Q&A #4 – Michael Balle, What’s the big deal about A3?


I recently invited questions for Michael Balle, the author of the Shingo Prize winning book The Gold Mine: A Novel of Lean Turnaround. He has a new book (published by LEI, my employer), recently published, called “The Lean Manager.”

Here is the fourth Q&A. If you have a question for Michael, click here for more info on how to submit them. If you have a question in response to this post, please the comments feature. For previous Q&A, click the “Balle” link at the bottom of the post. Michael also has a new blog at the LEI website.

Q: A3 thinking seems like the latest buzzword in the lean world. It's just a single 11×17 paper, what's the magic in that?

Answer from Michael Balle:

MichaelBallePhotoIt's kind of puzzling why some tools become fashionable at some time or not. A3s have been around a long time, and certainly, this is one of the lean tools which are not TPS specific – many Japanese companies have been using them over time, and I remember seeing A3s from Japanese automakers and suppliers as far back as fifteen years ago. I have no clue why suddenly it's become such a buzzword, other than it is a critical lean tool in a very specific way. Most TPS tools are all about the front line worker, the team leader – because we're collectively not very good at this lean stuff, this is a point easy to miss, and indeed, I've stood corrected and humbled many times on the gemba showing off to the sensei something we've done only to be asked: “what's the mission of the operator with this ___ tool (fill in the blank)?” Over the years, I've learned the hard way that tool ownership must pass from lean officers to operations managers, to supervisors, to team leaders and finally to team members themselves.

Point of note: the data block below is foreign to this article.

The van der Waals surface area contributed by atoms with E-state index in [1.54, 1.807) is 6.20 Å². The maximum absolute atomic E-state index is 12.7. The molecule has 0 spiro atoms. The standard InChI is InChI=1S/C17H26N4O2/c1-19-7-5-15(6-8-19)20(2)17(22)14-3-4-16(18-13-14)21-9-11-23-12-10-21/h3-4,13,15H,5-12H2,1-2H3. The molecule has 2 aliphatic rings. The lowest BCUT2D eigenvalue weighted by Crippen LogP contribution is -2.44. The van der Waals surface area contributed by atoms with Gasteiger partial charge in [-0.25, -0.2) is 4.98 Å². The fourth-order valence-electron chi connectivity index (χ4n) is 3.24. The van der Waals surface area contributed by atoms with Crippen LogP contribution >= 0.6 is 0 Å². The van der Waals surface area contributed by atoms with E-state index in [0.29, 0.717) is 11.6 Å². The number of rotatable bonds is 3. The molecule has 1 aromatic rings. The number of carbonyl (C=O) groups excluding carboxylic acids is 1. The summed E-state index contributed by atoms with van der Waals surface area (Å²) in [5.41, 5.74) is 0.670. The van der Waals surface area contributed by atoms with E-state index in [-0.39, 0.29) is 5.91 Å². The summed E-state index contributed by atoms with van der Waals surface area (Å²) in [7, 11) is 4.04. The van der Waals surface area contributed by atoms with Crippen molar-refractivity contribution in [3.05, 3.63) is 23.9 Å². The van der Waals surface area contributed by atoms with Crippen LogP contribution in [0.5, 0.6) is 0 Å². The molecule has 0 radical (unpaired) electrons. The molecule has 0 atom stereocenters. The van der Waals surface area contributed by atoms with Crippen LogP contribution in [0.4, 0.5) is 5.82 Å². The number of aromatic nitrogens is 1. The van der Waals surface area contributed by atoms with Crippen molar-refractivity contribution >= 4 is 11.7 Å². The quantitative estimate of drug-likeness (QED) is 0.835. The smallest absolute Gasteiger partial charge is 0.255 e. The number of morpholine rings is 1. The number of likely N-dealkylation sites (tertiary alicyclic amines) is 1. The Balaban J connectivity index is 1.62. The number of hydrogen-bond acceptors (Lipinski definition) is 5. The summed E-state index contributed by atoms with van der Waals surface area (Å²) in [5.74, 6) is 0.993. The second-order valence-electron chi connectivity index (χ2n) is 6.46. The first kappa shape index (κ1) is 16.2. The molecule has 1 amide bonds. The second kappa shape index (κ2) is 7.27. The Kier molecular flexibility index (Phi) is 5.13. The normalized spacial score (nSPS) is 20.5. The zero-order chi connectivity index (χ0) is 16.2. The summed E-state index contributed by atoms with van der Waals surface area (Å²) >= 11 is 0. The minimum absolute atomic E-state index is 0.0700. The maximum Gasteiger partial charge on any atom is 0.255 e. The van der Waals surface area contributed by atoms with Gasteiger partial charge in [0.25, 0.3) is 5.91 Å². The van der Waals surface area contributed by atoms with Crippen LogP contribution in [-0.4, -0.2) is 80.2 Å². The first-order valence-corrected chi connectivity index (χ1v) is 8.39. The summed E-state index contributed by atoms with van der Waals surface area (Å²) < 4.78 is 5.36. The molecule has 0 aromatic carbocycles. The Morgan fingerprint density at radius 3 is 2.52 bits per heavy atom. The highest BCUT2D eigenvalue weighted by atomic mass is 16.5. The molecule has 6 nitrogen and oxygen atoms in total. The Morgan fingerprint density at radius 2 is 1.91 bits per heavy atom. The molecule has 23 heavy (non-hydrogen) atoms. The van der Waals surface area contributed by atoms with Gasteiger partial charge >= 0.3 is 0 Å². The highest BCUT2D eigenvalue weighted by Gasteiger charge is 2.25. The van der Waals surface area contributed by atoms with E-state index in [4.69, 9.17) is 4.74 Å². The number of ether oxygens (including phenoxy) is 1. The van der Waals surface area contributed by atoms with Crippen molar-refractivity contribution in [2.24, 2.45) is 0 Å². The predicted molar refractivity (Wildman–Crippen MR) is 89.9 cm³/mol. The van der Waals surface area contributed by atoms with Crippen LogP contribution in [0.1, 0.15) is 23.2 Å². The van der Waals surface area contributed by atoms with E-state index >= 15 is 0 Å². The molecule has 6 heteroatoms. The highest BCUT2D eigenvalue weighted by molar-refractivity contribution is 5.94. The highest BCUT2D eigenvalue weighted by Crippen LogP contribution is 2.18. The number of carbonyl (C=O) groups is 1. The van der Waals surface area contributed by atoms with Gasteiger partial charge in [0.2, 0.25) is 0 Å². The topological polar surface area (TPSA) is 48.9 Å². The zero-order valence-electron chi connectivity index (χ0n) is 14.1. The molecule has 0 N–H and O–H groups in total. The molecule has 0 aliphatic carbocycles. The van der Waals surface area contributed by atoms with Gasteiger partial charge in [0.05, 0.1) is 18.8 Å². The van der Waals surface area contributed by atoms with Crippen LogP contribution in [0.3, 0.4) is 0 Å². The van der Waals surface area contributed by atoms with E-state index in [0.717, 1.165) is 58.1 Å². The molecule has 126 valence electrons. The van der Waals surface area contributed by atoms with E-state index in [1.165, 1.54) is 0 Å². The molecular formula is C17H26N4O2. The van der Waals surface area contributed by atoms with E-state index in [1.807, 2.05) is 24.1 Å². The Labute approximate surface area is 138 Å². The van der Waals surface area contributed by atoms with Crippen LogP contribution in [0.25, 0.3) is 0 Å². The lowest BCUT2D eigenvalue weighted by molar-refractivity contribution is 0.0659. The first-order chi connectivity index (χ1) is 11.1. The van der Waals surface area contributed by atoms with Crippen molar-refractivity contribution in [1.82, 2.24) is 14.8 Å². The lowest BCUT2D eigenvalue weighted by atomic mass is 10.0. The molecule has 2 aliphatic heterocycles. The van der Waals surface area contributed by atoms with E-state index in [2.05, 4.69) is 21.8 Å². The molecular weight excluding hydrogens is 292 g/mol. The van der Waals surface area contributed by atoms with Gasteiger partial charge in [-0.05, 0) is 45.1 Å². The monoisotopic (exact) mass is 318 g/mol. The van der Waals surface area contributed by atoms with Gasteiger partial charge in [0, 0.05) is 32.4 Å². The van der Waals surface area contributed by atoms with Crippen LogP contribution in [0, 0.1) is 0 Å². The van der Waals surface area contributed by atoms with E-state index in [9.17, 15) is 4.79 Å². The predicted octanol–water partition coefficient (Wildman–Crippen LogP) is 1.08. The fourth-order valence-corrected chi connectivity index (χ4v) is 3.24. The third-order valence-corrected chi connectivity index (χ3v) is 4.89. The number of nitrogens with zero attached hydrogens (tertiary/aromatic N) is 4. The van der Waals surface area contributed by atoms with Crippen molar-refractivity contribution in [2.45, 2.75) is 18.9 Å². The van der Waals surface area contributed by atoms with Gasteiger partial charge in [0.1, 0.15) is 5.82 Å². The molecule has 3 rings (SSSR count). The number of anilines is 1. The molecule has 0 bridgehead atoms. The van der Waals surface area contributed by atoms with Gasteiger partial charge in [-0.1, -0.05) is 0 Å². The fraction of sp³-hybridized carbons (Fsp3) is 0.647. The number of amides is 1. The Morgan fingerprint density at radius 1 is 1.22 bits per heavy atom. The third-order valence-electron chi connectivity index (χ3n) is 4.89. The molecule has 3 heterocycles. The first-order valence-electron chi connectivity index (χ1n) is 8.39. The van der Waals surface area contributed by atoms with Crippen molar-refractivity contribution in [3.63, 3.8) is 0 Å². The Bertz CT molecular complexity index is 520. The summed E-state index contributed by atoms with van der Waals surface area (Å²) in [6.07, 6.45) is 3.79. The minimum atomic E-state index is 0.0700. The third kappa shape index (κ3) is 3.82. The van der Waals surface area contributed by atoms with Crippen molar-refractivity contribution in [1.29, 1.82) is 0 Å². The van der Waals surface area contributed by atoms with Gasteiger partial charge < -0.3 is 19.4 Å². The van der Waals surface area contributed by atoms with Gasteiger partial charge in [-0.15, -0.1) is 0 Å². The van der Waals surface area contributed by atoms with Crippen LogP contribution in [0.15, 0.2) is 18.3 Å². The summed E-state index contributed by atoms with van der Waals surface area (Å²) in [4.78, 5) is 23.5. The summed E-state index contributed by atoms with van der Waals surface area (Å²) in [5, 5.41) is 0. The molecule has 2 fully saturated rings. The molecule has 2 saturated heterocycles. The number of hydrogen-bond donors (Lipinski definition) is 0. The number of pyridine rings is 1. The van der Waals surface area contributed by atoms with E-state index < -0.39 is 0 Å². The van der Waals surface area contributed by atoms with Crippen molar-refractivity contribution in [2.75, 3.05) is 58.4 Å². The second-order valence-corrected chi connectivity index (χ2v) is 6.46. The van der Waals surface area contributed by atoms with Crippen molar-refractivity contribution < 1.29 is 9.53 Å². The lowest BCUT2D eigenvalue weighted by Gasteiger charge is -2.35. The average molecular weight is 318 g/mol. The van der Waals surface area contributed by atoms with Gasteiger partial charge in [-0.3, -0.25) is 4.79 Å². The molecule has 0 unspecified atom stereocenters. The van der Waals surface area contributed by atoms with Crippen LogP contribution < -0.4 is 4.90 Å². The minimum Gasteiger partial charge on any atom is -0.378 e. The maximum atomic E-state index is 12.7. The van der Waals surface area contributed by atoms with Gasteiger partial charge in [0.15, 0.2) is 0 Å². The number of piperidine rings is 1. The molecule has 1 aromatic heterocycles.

On the other hand, TPS has very few tools for middle-managers such as supervisors and beyond, and indeed, many of these people feel rightly ignored of by-passed by the lean initiatives – which creates difficult problems of involvement and teamwork when you go beyond the obvious stuff on the shop floor, and one of the reasons companies have trouble breaking out of tool kaizens (5S, SMED, Flow and layout, etc.) and into system and budget level results. There is no “magic” that I know of in the A3 other than it fills in a critical gap as it addresses middle-management and knowledge development for critical staff at that level.

Everyone has a different path of discovery of the lean tools and I can only describe how I ended up relying on A3s in hospitals about a decade ago. In that respect I recommend Cindy Jimmerson's book A3 Problem Solving for Healthcare: A Practical Method for Eliminating Waste. Here's how we got to using A3s :